August employment picture for states mixed

ALEXANDRIA, VA - JULY 05: A hiring sign is seen at a restaurant July 5, 2013 in Old Town Alexandria, Virginia. The Labor Department reported that U.S. economy has added 195,000 jobs in June with the unemployment rate remained unchanged at 7.6 percent. (Photo by Alex Wong/Getty Images)
ALEXANDRIA, VA - JULY 05: A hiring sign is seen at a restaurant July 5, 2013 in Old Town Alexandria, Virginia. The Labor Department reported that U.S. economy has added 195,000 jobs in June with the unemployment rate remained unchanged at 7.6 percent. (Photo by Alex Wong/Getty Images) (Getty Images)
Posted: September 22, 2013

The employment picture for the region and nation was mixed in August, the U.S. Labor Department said Friday.

Pennsylvania's unemployment rate rose to 7.7 percent from 7.5 percent in July as the number of people without jobs in the state increased by 9,000, the department said.

New Jersey's rate dipped to 8.5 percent from July's 8.6 percent as the number without jobs fell by about 3,000.

All the numbers are seasonally adjusted.

The U.S. unemployment rate in August was 7.3 percent.

Year-over-year for August, New Jersey added 64,700 jobs and brought its unemployment rate down from 9.7 percent in August 2012, the department said.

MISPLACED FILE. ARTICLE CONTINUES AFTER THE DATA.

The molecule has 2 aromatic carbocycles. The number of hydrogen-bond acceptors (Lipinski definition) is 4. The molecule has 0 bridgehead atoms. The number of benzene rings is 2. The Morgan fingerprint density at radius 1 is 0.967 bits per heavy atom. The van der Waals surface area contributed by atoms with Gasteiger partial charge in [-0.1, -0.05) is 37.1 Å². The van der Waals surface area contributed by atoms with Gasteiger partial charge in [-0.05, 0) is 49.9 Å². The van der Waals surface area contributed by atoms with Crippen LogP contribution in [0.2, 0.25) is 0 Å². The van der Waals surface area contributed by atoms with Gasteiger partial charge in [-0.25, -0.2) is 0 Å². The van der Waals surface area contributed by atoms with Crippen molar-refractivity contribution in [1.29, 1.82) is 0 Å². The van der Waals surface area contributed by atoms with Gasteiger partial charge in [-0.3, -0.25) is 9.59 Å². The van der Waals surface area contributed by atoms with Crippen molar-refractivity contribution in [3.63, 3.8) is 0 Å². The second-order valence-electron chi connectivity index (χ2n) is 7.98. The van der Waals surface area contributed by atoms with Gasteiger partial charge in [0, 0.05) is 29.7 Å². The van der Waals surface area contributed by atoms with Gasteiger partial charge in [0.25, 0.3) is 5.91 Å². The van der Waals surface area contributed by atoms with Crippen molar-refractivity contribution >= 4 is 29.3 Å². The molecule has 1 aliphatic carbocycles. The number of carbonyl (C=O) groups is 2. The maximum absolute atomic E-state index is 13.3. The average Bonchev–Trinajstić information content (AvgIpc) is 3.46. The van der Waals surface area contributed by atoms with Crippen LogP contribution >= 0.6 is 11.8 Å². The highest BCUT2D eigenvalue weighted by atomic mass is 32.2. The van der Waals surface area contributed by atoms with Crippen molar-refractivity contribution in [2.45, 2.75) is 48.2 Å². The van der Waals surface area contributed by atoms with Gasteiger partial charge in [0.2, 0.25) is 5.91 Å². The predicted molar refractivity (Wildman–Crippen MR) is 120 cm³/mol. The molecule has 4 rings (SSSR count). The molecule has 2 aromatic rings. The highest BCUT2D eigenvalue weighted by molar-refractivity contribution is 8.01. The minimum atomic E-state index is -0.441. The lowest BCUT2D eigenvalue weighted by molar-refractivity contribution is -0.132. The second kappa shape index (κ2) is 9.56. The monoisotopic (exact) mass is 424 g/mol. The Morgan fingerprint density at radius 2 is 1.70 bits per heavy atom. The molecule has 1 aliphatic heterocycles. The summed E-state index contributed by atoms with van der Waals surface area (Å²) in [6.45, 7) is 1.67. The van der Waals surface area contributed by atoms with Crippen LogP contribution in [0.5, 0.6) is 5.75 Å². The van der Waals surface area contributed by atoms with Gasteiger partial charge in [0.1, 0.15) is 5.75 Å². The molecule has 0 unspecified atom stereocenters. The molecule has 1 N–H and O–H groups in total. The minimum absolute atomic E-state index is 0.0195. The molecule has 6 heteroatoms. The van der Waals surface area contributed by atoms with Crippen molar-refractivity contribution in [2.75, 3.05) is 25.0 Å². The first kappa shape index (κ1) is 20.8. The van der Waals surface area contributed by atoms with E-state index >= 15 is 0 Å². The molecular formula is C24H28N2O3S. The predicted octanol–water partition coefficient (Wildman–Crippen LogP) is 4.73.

Pennsylvania added 39,100 jobs in the same period. In August 2012, unemployment in the state stood at 8.1 percent.

Total employment increased in 29 states, decreased in 20 states and the District of Columbia, and was unchanged in Montana, the Labor Department said.

Nevada had the highest unemployment rate among the states in August, 9.5 percent. North Dakota still had the lowest jobless rate, 3.0 percent.

Overall, the government said, 18 states and the District of Columbia had unemployment-rate increases, 17 states had decreases, and 15 states had no change.

Thirty-six states and the District of Columbia had unemployment rate decreases from a year earlier, 12 states had increases, and two states had no change.


Contact Reid Kanaley at rkanaley@phillynews.com, 215-854-5114, or follow on Twitter @ReidKan.

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